I’m starting a 6 part series that touches on my codependent relationship with my mother, who passed away on May 20, 2019 of a “mystery” illness that was finally diagnosed (alas too late) with her digestive system.
In doing so, I’m hoping to promote some healing for myself. I am not doing this to badmouth my beautiful mother, who was a loving human being with faults, like all of us.
Due to the nature of these posts, if you have any sort of thoughts or similar experiences, I invite you to share them with me.
I’m a crier. I’ve always been.
And more than likely, I always will be.
I’ve cried during movies, so many movies. Bambi. Love Story. Schindler’s List. Awakenings. The Passion of the Christ.
West Side Story (my mom made me watch it with her.)
I cried when I held my daughter for the first time.
I cried when my dad died. A lot.
I’ve cried over lost pets throughout the many years, big, fat, salty tears of sadness.
I cried when my ex-husband came to pick up the rest of his stuff that had been stored in the garage, sliding down the wall and onto the kitchen floor in a heap of wailing tears, because I knew then that it was truly over.
That was the exact moment when I completely unraveled after 6 months of pure hell (stay strong, right?) and I didn’t call my mom, although I could have. Instead, I called my best friend Cheryl, who had to tell me to calm down enough so that she could understand what the hell I was trying to say through my sobbing.
My mom didn’t like crying. If I had a nickel for each time that I was told to stop crying…well, I’d have a shit ton of nickels.
I think I actually saw my mother cry herself perhaps a dozen times or so my entire life. I know from my aunt that my poor mom did plenty of crying in private, but she never wanted anyone to ever witness any signs of weakness, which is probably why she stopped wanting people to visit her, especially the last year or so of her life.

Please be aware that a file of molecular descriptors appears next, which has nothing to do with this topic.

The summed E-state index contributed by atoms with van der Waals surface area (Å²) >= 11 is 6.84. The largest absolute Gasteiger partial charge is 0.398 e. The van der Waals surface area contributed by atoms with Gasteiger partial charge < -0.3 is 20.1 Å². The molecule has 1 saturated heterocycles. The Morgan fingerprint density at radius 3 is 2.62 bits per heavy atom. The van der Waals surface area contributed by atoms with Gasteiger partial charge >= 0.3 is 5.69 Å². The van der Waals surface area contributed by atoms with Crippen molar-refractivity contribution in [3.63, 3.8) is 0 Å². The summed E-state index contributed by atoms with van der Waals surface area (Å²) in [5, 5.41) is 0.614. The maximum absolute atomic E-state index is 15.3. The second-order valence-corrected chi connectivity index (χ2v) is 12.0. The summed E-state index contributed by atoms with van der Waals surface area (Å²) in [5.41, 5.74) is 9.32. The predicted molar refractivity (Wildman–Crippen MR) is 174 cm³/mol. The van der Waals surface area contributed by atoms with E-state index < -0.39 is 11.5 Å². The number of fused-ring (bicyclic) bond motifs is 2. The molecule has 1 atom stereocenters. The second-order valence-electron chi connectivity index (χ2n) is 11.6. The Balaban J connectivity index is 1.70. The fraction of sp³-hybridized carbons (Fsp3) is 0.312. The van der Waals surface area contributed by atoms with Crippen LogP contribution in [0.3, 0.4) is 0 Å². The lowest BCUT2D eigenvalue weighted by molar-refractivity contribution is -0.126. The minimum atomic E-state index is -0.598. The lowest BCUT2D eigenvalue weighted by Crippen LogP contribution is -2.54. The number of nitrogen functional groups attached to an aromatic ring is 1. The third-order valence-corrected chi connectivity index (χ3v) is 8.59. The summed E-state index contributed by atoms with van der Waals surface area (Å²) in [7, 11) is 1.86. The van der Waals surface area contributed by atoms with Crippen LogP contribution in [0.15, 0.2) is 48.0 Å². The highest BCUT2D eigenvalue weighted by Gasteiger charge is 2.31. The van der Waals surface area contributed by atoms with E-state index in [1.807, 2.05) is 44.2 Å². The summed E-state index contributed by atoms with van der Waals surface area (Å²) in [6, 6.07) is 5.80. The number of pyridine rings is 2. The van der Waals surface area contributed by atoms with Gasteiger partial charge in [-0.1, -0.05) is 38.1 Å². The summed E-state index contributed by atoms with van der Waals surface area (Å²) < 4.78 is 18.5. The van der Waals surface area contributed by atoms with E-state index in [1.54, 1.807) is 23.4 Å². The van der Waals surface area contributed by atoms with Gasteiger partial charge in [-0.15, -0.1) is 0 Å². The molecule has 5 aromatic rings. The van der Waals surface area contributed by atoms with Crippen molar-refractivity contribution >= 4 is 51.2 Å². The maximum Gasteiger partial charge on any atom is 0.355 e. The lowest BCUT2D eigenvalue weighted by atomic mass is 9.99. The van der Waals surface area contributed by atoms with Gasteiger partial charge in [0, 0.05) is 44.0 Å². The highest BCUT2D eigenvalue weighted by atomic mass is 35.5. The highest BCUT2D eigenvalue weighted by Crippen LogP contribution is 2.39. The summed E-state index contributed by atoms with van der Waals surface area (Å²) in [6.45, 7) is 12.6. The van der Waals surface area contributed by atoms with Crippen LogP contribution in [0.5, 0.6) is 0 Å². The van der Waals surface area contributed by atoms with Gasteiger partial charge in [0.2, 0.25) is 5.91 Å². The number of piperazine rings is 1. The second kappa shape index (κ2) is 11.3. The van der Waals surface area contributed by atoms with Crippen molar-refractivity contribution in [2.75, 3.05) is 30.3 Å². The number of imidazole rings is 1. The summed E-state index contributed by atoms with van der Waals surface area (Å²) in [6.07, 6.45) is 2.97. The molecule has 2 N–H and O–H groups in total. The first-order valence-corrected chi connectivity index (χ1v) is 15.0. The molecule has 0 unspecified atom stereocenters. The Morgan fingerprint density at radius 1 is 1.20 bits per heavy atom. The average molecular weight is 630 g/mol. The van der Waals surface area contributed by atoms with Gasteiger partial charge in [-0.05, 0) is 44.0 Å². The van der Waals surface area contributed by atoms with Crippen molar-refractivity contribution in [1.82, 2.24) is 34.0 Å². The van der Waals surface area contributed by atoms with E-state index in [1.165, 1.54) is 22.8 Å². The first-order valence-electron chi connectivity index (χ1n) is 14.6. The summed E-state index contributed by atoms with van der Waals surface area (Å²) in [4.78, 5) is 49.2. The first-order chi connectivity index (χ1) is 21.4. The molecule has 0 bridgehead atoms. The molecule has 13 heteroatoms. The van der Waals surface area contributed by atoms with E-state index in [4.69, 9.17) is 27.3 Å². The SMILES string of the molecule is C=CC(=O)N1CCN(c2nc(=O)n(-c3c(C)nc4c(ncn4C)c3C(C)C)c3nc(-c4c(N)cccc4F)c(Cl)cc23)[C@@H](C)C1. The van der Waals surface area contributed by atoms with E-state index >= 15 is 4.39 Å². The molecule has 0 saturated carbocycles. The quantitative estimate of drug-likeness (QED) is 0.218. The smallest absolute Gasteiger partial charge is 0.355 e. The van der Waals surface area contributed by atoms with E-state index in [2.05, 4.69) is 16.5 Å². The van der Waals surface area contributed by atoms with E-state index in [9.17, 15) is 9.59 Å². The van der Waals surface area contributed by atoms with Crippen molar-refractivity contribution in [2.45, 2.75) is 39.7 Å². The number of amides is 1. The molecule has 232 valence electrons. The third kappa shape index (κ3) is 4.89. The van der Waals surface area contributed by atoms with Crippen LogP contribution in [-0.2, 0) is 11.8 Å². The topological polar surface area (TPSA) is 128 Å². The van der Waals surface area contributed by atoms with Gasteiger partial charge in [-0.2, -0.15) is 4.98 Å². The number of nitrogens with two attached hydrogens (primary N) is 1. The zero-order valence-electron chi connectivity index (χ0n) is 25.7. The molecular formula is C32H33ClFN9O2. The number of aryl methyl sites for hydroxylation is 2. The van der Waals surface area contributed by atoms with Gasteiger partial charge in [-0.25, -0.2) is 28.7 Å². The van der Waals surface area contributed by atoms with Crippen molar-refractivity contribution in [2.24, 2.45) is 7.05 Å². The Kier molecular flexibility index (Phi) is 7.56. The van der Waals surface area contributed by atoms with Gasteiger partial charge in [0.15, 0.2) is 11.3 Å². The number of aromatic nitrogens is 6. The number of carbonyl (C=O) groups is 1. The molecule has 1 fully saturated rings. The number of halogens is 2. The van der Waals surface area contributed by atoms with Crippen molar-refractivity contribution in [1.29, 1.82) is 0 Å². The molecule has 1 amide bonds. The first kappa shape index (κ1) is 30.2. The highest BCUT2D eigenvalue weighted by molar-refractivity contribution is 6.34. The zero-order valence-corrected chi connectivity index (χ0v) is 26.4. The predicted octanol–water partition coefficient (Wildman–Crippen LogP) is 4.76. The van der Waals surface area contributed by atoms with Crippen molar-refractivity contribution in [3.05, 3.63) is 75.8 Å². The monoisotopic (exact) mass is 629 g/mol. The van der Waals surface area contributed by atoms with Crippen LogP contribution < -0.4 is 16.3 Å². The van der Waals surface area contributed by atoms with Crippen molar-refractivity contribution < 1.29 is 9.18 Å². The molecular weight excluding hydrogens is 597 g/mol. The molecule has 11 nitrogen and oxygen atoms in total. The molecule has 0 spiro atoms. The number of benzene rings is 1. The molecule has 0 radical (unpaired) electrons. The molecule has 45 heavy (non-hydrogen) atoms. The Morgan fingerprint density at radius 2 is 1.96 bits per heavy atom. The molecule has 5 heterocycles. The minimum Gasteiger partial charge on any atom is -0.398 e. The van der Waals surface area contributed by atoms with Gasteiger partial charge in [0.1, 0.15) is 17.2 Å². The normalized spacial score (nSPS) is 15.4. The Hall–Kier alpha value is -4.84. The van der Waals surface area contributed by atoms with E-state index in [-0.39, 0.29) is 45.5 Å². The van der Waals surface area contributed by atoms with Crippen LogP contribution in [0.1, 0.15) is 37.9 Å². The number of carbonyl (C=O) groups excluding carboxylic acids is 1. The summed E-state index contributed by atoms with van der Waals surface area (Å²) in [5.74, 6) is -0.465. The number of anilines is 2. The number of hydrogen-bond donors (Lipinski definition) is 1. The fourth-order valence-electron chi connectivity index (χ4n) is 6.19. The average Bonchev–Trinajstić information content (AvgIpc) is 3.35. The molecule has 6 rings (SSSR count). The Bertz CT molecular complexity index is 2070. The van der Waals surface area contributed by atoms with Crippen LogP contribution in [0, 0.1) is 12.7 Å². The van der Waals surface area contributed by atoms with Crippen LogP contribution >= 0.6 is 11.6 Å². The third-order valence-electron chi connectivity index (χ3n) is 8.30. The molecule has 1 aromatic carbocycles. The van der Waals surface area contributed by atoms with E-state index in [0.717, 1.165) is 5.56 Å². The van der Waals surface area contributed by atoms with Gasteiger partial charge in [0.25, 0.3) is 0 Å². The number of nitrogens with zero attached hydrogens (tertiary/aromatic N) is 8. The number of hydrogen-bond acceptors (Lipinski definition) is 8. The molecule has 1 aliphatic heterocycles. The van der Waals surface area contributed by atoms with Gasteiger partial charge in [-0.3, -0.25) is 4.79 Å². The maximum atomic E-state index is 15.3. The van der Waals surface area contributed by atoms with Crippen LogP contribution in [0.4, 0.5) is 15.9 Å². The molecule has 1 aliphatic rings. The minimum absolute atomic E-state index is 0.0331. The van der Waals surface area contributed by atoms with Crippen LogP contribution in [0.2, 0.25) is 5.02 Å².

Including her only daughter and yes, it’s a part of the whole nettles thing, because it still hurts my heart that she didn’t want me around. I’d push, she’d push back and oftentimes get a bit nasty about it.
And I’d cry.
I remember the first Christmas after my dad died. We were at one of my uncle’s for the yearly party (it was one of the last ones, sadly) and I was running around acting crazy with my cousins. I saw my mom hurry past us in the upstairs hallway, making a beeline for the bathroom. She had her hands up, covering her face.
I instinctively knew why she was crying. It was because my dad wasn’t there with us and as they say, the first of everything after someone dies is the worst.
My one uncle confirmed it at the foot of the stairwell. He looked directly at me.
“She misses your dad, honey.”
I just nodded. I didn’t go to her, because I knew that she wouldn’t have wanted me to see her so fucking sad.
I’m cut from a different cloth, I suppose.
I don’t enjoy inflicting my tears and woe on anyone, but it’s really nothing to be ashamed of. It’s a human emotion and God gave us the ability to cry for many reasons.
Some of us are just more prone to it than others and not as proud to keep it a secret.
I don’t try to stop people from crying. Instead, I ask them why they are crying, because I want to know. I want to understand why those tears are flowing.
My mom has been gone almost 6 months now and that’s the reason why I’ve been crying.